Grief Management After a Nurse's Death

Judy E. Davidson, DNP, RN, MCCM, FAAN; Rachael Accardi, MA, LMFT; Courtney Sanchez, LCSW; Sidney Zisook, MD

Disclosures

Am Nurs Today. 2019;14(11):30-32, 47. 

In This Article

Abstract and Introduction

Introduction

Helping patients and their families deal with death and grief is a fundamental part of nursing. However, nurses don't receive training for dealing with the death of one of our own. But, of course, colleagues die, too, and these deaths can have profound effects on those left behind.

The nature of nursing (working in different departments) and the decentralization of healthcare staff (including physicians and ancillary team members) means that hundreds of colleagues beyond a deceased nurse's current unit may be affected by the death. If grief management focuses only on the nurse's current department, grieving people throughout the organization won't have the opportunity for support. The solution is a workplace bereavement management team that works in concert with unit-level leadership to share information and provide access to support systems. We've learned from direct testimony that staff and physicians view outreach as an act of caring leadership, and that even if resources aren't used, offering them is appreciated.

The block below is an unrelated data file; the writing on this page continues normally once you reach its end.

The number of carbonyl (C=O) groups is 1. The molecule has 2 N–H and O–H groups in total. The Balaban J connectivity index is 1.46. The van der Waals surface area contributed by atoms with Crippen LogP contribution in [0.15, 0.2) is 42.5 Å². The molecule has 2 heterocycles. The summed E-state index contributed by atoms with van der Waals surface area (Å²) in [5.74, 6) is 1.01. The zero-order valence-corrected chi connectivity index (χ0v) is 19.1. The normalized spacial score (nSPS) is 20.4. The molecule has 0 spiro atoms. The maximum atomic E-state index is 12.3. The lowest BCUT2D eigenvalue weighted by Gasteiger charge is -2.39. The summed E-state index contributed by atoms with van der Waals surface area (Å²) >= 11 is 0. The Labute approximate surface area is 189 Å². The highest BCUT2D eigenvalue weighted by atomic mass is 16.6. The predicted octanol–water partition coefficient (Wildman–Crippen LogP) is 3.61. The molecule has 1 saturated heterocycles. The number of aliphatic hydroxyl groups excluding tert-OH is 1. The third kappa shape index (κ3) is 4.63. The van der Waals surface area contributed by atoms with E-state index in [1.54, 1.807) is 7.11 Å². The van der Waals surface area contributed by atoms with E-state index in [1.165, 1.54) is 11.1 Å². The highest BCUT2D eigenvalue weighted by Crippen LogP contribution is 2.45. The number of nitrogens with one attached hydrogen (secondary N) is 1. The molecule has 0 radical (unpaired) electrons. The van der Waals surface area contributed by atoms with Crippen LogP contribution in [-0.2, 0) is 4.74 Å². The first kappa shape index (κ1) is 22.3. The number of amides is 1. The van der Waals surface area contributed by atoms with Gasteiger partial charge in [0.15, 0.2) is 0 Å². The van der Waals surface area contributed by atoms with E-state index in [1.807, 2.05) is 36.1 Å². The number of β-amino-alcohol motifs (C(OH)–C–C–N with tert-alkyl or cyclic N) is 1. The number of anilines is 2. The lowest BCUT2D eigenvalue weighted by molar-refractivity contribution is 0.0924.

Understanding what to expect after a colleague's death and incorporating the bereavement team steps outlined below can help healthcare teams process their loss.

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